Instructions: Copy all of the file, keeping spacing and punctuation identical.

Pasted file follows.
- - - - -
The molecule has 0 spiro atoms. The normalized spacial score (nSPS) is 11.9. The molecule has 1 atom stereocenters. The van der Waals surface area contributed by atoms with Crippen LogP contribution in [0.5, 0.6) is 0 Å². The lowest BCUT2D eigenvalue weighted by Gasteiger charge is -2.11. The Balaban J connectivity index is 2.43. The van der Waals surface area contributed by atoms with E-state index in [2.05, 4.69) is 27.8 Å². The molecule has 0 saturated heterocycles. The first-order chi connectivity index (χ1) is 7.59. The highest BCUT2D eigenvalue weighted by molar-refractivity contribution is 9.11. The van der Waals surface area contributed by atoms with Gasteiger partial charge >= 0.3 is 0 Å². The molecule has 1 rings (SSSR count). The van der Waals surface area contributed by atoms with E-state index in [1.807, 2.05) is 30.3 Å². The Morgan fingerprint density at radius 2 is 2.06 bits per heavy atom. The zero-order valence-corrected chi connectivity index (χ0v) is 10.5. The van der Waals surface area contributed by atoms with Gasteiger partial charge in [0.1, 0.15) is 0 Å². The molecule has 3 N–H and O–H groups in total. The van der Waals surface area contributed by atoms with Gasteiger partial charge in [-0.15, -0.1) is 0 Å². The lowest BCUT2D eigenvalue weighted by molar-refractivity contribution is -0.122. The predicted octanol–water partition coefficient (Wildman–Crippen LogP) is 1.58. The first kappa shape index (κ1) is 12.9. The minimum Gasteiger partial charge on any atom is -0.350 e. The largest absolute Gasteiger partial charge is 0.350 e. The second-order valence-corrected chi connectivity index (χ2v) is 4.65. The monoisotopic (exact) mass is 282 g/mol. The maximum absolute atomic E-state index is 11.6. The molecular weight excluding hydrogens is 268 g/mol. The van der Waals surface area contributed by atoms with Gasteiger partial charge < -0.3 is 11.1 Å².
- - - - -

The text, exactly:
The molecule has 0 spiro atoms. The normalized spacial score (nSPS) is 11.9. The molecule has 1 atom stereocenters. The van der Waals surface area contributed by atoms with Crippen LogP contribution in [0.5, 0.6) is 0 Å². The lowest BCUT2D eigenvalue weighted by Gasteiger charge is -2.11. The Balaban J connectivity index is 2.43. The van der Waals surface area contributed by atoms with E-state index in [2.05, 4.69) is 27.8 Å². The molecule has 0 saturated heterocycles. The first-order chi connectivity index (χ1) is 7.59. The highest BCUT2D eigenvalue weighted by molar-refractivity contribution is 9.11. The van der Waals surface area contributed by atoms with Gasteiger partial charge >= 0.3 is 0 Å². The molecule has 1 rings (SSSR count). The van der Waals surface area contributed by atoms with E-state index in [1.807, 2.05) is 30.3 Å². The Morgan fingerprint density at radius 2 is 2.06 bits per heavy atom. The zero-order valence-corrected chi connectivity index (χ0v) is 10.5. The van der Waals surface area contributed by atoms with Gasteiger partial charge in [0.1, 0.15) is 0 Å². The molecule has 3 N–H and O–H groups in total. The van der Waals surface area contributed by atoms with Gasteiger partial charge in [-0.15, -0.1) is 0 Å². The lowest BCUT2D eigenvalue weighted by molar-refractivity contribution is -0.122. The predicted octanol–water partition coefficient (Wildman–Crippen LogP) is 1.58. The first kappa shape index (κ1) is 12.9. The minimum Gasteiger partial charge on any atom is -0.350 e. The largest absolute Gasteiger partial charge is 0.350 e. The second-order valence-corrected chi connectivity index (χ2v) is 4.65. The monoisotopic (exact) mass is 282 g/mol. The maximum absolute atomic E-state index is 11.6. The molecular weight excluding hydrogens is 268 g/mol. The van der Waals surface area contributed by atoms with Gasteiger partial charge < -0.3 is 11.1 Å².